They may be almost 20 years old but the 6 Psychological principles of persuasion, created by influence and persuasion expert Professor Robert Cialdini, are powerful, scientifically-supported factors that influence decision making, including the consumer choices of your customers. Here, we outline each factor and how you can apply them in order to benefit your business.
The logic of reciprocity is, essentially, when people are given something by another, they feel indebted to that person. To restore the equality, they are highly likely to give something back. By giving your customers and potential customers valuable freebies, for example product samples, 1 month free trials, resources, guides and so on, you can persuade them to give you something even bigger in return. Like their credit card details.
People have an inherent need to be seen as consistent with their actions and self-image, therefore if they make a small commitment they will be more likely to follow it up in the future. This principle can be utilised with your email communications; if a customer enters their email address to gain access to a free resource or enters a competition, they will be more likely to see themselves as a customer and go on to make a purchase. Ever wondered why Nando’s is so popular? A great loyalty scheme can be an effective way to initiate commitment.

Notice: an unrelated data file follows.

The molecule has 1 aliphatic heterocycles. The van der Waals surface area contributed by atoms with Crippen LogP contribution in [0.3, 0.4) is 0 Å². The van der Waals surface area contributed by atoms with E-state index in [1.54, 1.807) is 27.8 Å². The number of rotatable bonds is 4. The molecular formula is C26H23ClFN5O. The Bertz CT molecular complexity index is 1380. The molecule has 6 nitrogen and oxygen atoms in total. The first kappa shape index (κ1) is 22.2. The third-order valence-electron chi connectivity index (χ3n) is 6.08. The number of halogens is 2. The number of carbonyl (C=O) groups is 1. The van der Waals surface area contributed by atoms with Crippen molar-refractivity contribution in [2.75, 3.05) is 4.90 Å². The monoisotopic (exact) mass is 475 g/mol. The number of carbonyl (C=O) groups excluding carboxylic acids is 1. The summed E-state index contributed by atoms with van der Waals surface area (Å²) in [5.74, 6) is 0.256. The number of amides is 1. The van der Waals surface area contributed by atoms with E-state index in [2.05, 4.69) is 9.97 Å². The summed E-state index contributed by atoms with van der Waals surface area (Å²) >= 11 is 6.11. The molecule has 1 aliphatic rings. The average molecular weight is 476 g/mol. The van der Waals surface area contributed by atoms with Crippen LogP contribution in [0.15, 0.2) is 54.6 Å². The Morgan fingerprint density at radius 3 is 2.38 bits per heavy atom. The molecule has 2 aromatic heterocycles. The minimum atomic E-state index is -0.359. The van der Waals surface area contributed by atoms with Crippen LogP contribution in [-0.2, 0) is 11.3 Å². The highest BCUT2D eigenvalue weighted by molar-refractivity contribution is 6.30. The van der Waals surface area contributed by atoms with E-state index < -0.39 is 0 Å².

As much as some individuals may attest that they are not a ‘sheep’, the truth is we are always looking to others for guidance on what decisions to make and what actions to take, even online. Incorporating social media plug-ins onto your website and encouraging customers to share, ‘like’ and tweet about you will persuade others that your business is worthy of their attention too. The same logic can be applied to your feedback. If you have glowing testimonials, use them!
It may seem common sense but people will respond more favourably to people that they like and make them feel good. With regards to your customer service, a polite and friendly approach (even with those tricky customers) is imperative. Remember to thank them, compliment them, anything to give them that warm, fuzzy feeling. Familiarity and similarity also fall under this principle – if you communicate with your customers in the same style that they do, you can subtly boost your appeal.
When it comes to a customer handing over their hard earned money, they need to feel they can trust you, and being seen as credible and authoritative is one of the best methods to gain their respect. Don’t be modest, let your customers know exactly how you can help them and demonstrate your expertise in your market sector. If you write a blog, fill it with informative and helpful content. If you have employees, ensure they are well trained and knowledgeable about your products/services and remove any shadow of doubt from your customer’s mind.
This principle relates to supply and demand and implies that when there is a limited supply of a particular item or service, the higher the value we place on it. As a result, we are more likely to want it and will seize the opportunity to get it before it runs out. Legitimate messages such as “50% off for a limited time only”, “while stocks last” or “only 10 left!” can reduce customer hesitation and persuade them to make that all important sale.
Have you incorporated any of these principles into your sales and marketing strategy? How effective were they? Share your experiences in the comments section below.
This post was brought to you by Laura Gilmour at Companies Made Simple – The Simplest Company Formation Service
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